After a recent stint making tacos with the crew at Candelaria, I realized that I missed the camaraderie of cranking out food at a rapid pace with other cooks, all working smoothly – with good humor and care, in a hectic environment. Although I have to admit that at my age that I’m not sure how many more of those kind of nights I have left in me. (The two cocktails, one Mexican beer, and two Mezcal shots probably didn’t help either.)

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Rue Montorgueil-Les Halles

l'escargot

You might not remember the days before the internet, but when we used to travel somewhere, we’d ask a friend to scribble down a list of suggestions. And we’d often be asked to do the same in return. Then when computers became widely used, other ‘favorites’ lists started circulating, including suggestions posted in online forums and in blogs.

So think of this list as my modern-day scribblings of places to go on the rue Montorgueil. Aside from it being perfectly located in the center of Paris, it’s a great place to take a stroll, and is pedestrian-friendly and wheelchair accessible, as it’s flat and closed off to cars. It’s a lovely walk, and everything is in a three block radius, making it easy to sample some of the best food shops, bakeries, chocolate shops, and kitchenware stores in Paris in one fell swoop.

roast chicken list meringues

The area was, for centuries, the home of the famous Les Halles covered market, which stood in the center of the city. As part of the modernization of Paris it was dismantled in the 1970s, replaced by an unattractive shopping mall (which is widely reviled), and the merchants were dispatched to Rungis, a large industrial complex on the outskirts of Paris. Still, reminders of Les Halles remain, including restaurant supply shops, late night dining spots, and the rue Montorgueil, which has become a vibrant street lined with restaurants, food stores, chocolate shops, and lively cafés.

The street is the perfect place go if have just a short time in Paris, as there’s a lot to see—and eat, in a very concentrated space. Depending on where you’re coming from, you can take the métro and get off at Etienne Marcel, Les Halles, or Sentier.

You’ll probably want to visit the restaurant supply shops, which you might want to schedule at the end of your stroll, so you don’t have to lug purchases around with you.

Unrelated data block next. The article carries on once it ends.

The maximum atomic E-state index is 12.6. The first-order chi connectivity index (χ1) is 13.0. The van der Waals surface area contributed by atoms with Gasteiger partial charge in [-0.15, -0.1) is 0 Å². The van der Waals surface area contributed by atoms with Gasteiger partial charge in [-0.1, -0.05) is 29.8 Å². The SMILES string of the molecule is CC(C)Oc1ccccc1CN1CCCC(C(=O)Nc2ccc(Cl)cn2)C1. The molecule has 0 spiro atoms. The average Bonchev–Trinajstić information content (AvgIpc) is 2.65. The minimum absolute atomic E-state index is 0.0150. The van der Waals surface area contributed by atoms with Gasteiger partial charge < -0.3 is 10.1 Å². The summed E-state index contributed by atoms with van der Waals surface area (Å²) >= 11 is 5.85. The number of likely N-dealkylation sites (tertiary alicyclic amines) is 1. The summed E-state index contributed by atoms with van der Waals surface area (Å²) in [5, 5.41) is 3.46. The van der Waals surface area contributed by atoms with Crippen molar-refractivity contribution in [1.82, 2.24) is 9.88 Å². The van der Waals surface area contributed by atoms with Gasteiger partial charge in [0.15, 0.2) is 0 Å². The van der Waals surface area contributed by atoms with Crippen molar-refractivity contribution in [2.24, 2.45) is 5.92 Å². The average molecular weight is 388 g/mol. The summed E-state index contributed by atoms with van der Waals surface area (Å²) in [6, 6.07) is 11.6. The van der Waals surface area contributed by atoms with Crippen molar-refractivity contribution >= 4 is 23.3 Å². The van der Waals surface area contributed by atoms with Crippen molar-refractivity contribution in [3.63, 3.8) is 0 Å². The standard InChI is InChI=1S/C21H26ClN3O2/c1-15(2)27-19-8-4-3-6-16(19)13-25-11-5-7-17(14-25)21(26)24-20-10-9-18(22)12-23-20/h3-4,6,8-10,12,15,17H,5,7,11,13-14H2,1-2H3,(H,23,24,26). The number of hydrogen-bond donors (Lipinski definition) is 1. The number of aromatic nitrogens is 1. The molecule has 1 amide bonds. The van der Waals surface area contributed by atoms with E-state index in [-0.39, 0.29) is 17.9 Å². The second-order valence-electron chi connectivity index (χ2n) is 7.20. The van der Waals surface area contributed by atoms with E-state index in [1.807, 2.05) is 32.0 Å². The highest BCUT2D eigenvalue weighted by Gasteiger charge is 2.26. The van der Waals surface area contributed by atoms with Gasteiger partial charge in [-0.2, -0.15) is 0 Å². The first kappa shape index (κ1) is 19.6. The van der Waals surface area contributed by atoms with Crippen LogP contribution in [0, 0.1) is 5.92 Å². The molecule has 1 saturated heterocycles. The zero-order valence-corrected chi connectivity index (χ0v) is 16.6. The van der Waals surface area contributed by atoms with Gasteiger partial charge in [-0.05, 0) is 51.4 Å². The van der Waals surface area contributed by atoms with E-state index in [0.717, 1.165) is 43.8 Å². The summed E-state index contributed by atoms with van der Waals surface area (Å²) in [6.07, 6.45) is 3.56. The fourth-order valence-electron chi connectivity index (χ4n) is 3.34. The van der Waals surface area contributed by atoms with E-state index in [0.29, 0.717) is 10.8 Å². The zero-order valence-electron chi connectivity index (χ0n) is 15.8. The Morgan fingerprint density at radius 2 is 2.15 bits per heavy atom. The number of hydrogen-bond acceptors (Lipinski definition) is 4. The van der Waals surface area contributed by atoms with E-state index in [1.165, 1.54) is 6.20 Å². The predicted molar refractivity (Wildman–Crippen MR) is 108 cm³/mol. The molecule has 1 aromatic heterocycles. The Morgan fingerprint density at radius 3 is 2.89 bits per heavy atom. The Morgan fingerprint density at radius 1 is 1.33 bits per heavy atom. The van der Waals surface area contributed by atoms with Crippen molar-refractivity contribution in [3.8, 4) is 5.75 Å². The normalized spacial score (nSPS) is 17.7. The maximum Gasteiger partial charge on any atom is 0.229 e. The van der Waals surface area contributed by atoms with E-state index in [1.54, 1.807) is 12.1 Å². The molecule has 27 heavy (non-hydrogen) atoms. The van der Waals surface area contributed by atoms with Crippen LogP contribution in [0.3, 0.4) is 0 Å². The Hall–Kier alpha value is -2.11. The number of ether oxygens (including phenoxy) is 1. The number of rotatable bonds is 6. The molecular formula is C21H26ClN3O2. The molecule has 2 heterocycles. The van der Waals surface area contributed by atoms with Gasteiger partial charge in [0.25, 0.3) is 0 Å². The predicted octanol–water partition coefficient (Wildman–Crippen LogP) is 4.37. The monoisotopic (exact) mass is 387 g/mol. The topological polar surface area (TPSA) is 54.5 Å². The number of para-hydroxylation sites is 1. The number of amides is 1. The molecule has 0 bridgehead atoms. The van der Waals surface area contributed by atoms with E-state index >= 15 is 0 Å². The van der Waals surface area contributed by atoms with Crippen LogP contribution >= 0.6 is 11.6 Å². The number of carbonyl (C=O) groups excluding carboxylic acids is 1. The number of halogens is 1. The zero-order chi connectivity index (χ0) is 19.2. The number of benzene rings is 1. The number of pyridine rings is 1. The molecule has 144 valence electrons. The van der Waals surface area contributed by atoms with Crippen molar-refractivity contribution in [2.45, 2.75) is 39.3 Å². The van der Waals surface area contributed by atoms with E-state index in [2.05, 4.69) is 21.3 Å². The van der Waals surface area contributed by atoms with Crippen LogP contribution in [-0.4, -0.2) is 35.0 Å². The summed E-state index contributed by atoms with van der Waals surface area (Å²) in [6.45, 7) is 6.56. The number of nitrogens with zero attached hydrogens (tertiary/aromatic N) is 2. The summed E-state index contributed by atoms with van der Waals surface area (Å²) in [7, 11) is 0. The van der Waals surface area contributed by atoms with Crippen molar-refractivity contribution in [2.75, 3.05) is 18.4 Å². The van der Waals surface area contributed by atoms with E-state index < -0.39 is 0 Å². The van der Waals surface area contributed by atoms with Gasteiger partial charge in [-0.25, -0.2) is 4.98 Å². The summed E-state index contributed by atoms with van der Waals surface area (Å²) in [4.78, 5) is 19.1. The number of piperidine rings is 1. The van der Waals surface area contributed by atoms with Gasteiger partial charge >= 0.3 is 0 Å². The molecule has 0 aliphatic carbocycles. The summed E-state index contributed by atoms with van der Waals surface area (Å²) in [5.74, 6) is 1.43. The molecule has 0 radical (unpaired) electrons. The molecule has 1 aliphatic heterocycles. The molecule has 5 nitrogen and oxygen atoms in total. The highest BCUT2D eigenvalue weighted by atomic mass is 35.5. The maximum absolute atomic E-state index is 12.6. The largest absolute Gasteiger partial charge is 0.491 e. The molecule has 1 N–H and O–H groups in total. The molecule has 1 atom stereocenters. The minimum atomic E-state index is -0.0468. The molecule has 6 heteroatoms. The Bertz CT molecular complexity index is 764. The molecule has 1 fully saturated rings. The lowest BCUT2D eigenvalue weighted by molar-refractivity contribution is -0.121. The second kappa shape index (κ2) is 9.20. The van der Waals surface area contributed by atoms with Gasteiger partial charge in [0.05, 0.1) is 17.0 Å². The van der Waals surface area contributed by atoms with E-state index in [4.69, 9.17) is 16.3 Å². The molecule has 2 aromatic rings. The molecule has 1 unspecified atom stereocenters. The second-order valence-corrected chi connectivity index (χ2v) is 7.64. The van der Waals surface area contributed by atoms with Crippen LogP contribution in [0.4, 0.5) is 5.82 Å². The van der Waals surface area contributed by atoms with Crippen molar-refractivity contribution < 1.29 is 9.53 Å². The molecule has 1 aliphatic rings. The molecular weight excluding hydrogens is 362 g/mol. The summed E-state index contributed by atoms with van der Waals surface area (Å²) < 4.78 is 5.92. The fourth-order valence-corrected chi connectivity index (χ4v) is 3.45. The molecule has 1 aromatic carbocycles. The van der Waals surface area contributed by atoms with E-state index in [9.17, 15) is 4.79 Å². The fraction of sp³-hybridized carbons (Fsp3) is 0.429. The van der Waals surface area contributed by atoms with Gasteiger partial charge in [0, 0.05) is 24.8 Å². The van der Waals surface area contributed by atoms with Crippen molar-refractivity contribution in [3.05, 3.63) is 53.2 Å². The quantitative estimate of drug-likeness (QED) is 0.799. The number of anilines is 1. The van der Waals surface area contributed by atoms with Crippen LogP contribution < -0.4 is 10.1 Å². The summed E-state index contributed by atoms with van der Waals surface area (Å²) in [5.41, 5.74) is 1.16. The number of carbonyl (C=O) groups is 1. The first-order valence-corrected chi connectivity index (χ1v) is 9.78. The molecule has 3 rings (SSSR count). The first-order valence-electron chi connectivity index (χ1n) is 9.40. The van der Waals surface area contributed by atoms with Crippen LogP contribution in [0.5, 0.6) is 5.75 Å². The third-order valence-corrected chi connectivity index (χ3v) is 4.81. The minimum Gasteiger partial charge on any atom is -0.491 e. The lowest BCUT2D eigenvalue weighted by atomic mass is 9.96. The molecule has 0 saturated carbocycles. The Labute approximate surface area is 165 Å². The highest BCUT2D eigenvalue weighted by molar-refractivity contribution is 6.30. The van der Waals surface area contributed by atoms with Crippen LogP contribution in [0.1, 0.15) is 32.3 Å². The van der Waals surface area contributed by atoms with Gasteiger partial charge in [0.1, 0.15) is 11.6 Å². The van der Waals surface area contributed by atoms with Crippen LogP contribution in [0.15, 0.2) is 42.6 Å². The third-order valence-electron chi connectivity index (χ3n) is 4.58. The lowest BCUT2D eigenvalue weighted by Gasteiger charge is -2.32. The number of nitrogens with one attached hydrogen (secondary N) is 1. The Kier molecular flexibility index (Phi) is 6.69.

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Hidden Kitchen, Chien Lunatique, Spring & Frenchie

smoked trout

Three of the hottest, most sought-after tables in Paris are lorded over by les américains. A few are part of the “underground” dining scene, which seems to be a global phenomenon, another is a one-man show (for now), and the forth is a cozy little resto located in a back alley where a French chef, who trained mostly in America, is combining the best of both cultures.

Hidden Kitchen

When two young cooks moved to Paris from Seattle, they began hosting dinner parties in their apartment, which was stark and nowhere near as sumptuous as their current digs. I can’t tell you where it is, but once you reserve, you’ll be in the know soon enough.

Hidden Kitchen is now in a more luxe location and the open kitchen overlooks the dining table where a multi-course dinner is served, and ten courses isn’t unusual. The chefs head to the market beforehand to scope out what’s fresh, so you won’t know what’s on the all-inclusive menu until you arrive.

But the courses are small, impeccably fresh, and inventive. So you won’t leave feeling overstuffed. And multiple wines are poured to compliment the food. They’re booked months in advance, naturally, but you can also follow them on Twitter, where they post last-minute cancellations, if you want to be in-the-know.

UPDATE: As of October 2011, Hidden Kitchen is no longer operating. The owners have opened Verjus wine bar and restaurant in Paris, and you can visit them there.

Chien Lunatique

One of my most frequently asked questions is: “Hey David, do you know those two guys from Chez Panisse who….” and I cut them off right about there and finish the sentence for them, since I know what’s coming.